Will Combining Drugs Boost Immunotherapies? (Video)
Will pairing PARP inhibitors with immunotherapies achieve more effective outcomes in breast cancer patients? Our coverage at AACR continues.
In the last several years, US and European regulators have approved several novel cancer drugs designed for women with ovarian and breast cancer who carry mutations in the tumor suppressor genes BRCA1 and BRCA2. The drugs, referred to as poly ADP-ribose polymerase or PARP inhibitors, exploit tumor DNA repair pathway deficiencies to preferentially kill cancer cells.
This is indeed good news for women who carry these mutations, but it turns out that PARP inhibitors might also be a beneficial partner for immuno-oncology drugs, mainly immune checkpoint inhibitors which unleash the power of T-cells—one of the workhorses of the immune system—by outfoxing one of the tricks tumors cells play to stay viable.
The first checkpoint inhibitors were approved about six years ago, and while they have worked well for some patients, they are far from the magic bullet to cure or tame all cancers. Immunotherapies only work on a very small percentage of patients, and we still don’t fully understand why some patients respond better to the drugs than others, or why other patients have no response at all.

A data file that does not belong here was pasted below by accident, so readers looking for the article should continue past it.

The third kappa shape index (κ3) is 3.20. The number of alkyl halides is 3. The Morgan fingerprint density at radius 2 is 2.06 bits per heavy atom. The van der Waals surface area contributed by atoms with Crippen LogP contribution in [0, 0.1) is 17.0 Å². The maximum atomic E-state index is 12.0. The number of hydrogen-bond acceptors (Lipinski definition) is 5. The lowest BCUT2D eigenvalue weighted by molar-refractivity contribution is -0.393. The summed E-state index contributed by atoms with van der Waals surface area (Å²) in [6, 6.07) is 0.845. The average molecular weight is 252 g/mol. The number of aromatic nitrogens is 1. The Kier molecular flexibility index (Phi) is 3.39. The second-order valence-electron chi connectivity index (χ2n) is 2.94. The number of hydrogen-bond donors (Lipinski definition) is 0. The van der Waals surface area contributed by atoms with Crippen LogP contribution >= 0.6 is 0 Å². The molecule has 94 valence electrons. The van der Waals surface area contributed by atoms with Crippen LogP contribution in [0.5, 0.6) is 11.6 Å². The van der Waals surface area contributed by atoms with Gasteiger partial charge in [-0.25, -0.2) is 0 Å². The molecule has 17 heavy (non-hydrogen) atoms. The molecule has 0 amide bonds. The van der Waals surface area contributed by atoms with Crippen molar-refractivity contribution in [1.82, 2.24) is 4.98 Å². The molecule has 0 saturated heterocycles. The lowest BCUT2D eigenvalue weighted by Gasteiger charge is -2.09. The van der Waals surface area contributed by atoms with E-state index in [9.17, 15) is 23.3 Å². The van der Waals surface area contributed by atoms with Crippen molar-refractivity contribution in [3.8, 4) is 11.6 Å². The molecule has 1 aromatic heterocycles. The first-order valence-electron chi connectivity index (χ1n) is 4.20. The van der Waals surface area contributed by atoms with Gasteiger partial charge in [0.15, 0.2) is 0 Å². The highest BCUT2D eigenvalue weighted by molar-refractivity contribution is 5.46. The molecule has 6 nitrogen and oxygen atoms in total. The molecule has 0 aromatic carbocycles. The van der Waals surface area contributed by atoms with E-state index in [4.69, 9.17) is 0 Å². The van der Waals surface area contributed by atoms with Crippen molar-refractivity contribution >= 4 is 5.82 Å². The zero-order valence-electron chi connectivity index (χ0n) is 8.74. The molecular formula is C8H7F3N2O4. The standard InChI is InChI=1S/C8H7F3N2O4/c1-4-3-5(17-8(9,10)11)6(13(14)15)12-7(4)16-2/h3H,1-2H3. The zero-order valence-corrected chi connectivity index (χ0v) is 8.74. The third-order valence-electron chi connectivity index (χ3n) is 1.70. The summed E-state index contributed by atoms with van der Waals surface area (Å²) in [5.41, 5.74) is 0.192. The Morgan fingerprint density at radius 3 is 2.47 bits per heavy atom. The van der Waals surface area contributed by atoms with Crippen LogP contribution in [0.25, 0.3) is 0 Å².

Many studies are now underway to see if joining a checkpoint inhibitor with a different kind of drug might improve the chances of success. Enter the PARPs. Early stage clinical studies recently found that pairing a PARP inhibitor with an immunotherapy anti-PD1 checkpoint inhibitor increased tumor shrinkage in 25% of patients with ovarian cancer, one of the deadliest cancers for women.
At the preclinical level, a study led by Julia Schueler, PhD, a Research Director of Discovery Oncology based at Charles River’s site in Freiburg, Germany also looked at the crosstalk between a PARP inhibitor and an immune checkpoint inhibitor in two different breast cancer mouse models. Their findings suggested that the drug combination might be effective in women with BRCA-1 mutations. The results varied depending upon which kind of immune checkpoint inhibitor given to mice—PD-1 vs. CTLA-4.
Watch the video above to learn more about this PARP study in mice and attend Julia’s oral presentation at AACR on Monday, April 1 from 3:35-3:50 at Room A411 - Georgia World CC in Atlanta. And check out Julia's blog post from last year's AACR on the same topic.